Monday, August 21, 2006

Some Things to Ponder


In today's Washington Post, Juan Williams describes the hurdles that many black Americans must overcome to escape the downward spiral that characterizes parts of their culture. He references Bill Cosby's 2004 Brown vs. the Board of Education commemoration speech and echoes WEB DuBois's 1903 message about the challenges to black empowerment.

On today's NBC morning news program , law professor Spencer Overton promotes his new book Stealing Democracy. He argues that political gerrymandering and other legislative maneuvers continue to take power out of the hands of the American people.

Finally, in his book Shame of the Nation, Jonathan Kozol argues that America's public education system has created an apartheid state within our borders. I heard it through the grapevine that Illinois Senator Barack Obama recommends this book to anyone who cares about American politics.

Indeed, these are tough problems that don't promise to go away any time soon.

2 Comments:

Blogger Shook said...

Interesting since this was the topic of converstation last night at the dinner table. It's sticky to talk about, but I'll ask you to ponder this... Why is the majority of the african american society in the apparent downward whirlwind? (we must not forget the few exceptions of highly motivated accomplished african americans such as Rice and Powell)(how did they get there?). Why are we facing the daunting statistics of high African American young pregnancies and high school droupouts?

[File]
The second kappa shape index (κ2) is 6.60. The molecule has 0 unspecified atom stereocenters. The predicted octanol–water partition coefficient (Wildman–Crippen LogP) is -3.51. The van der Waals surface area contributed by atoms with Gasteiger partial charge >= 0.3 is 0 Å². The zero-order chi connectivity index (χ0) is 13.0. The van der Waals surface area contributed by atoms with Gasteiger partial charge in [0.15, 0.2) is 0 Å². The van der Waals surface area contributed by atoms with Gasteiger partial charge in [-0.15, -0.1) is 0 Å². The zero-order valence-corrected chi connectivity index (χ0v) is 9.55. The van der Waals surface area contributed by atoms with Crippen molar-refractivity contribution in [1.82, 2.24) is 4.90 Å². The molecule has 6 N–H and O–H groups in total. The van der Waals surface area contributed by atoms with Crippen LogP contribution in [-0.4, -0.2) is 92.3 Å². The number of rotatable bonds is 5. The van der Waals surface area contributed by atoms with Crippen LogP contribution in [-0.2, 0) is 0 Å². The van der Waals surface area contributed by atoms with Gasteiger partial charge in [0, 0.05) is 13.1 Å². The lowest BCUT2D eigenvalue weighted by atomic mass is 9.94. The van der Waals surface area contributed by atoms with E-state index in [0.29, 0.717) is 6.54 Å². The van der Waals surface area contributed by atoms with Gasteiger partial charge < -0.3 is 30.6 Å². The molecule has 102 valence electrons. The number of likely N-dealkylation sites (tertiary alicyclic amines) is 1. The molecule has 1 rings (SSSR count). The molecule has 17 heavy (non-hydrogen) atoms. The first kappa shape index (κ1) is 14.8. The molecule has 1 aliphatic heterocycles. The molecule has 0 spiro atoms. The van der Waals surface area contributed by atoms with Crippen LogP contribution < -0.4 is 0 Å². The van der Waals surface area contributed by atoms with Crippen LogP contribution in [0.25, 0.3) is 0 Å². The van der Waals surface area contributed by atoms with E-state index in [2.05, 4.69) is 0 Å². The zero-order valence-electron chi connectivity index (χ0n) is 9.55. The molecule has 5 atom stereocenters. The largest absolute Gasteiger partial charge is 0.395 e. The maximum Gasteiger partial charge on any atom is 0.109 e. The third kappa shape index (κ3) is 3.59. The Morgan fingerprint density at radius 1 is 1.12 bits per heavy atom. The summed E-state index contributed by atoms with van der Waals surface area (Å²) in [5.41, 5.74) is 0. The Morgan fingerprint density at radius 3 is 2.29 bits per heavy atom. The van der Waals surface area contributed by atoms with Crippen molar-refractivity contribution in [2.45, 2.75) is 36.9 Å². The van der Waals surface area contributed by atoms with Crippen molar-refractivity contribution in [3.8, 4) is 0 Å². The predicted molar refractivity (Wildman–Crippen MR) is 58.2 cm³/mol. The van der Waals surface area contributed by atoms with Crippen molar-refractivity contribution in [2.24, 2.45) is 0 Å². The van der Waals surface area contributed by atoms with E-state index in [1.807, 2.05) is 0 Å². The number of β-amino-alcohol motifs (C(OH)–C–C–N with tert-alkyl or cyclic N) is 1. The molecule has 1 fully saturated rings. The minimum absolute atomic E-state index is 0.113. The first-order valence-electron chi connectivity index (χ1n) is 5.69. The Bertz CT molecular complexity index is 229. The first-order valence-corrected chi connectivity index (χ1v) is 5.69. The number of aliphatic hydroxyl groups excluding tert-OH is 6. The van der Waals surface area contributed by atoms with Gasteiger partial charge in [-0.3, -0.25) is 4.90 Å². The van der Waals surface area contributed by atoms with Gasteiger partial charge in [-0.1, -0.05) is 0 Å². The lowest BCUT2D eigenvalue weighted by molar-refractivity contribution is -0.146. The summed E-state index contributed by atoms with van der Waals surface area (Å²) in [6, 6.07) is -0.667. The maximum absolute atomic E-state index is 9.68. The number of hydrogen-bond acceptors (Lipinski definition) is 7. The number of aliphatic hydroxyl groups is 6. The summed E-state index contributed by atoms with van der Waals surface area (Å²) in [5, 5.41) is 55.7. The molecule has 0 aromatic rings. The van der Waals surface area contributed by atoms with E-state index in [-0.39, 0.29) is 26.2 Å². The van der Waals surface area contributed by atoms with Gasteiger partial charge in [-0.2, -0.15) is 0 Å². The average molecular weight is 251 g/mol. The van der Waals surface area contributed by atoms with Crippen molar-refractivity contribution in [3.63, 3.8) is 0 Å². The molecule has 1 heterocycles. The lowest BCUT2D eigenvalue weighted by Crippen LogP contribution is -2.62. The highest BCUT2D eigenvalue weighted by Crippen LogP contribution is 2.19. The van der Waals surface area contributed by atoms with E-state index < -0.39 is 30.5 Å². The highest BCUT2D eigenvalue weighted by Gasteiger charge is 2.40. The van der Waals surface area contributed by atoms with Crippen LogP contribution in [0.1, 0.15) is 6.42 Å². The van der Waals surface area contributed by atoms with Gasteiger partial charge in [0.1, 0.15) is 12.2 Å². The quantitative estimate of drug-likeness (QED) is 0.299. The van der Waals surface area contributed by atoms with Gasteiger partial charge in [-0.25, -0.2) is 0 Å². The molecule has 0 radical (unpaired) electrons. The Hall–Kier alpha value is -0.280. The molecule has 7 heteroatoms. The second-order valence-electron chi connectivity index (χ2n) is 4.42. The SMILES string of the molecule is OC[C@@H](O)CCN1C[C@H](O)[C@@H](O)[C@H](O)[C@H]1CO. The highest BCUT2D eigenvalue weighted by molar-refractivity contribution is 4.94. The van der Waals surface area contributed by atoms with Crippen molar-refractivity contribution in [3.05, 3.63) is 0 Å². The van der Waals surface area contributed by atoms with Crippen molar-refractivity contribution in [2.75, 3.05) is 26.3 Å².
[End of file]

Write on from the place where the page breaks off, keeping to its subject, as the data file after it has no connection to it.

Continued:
My camper, Chaz, is 13 from Lawrenceville, NJ and the 2nd to last day of camp, his 22 year old brother was shot in a gang confrontation a block from his house. It was also his 3rd brother to be shot and killed, he is now the oldest with 2 younger sisters. What desperation, what lack of hope, and lack of role models! He knows no other way but the gang. It's un-cool to do well in school or even be studious. The funny this is he lives a block from one of the most prestigious boarding schools and universities in the nation. What is keeping him outside of those gates? Is it race, socioeconomic status, nature, nurture, personality, family, or darwinism? And what's the answer? How do we get Chaz through highschool, out of the gang, into a prosperous life? Does he belong there, or does he deserve to be there? Do we have a right or an obligation to help, to make a change? Should there be change? Who's fault is it anyway?

2:10 PM  
Blogger Bob Wiley said...

To look honestly at success in black America, I think it is risky to consider the stories of Colin Powell and Condi Rice. As the extreme exceptions, they provide little perspective on reality.

That said, I don't know what public figures we should study. In the current world of politics, I'd start with Barack Obama, Russell Simmons, Michael Steele, and Harold Ford. What do these men have in common that has given them a voice in the political world?

6:33 AM  

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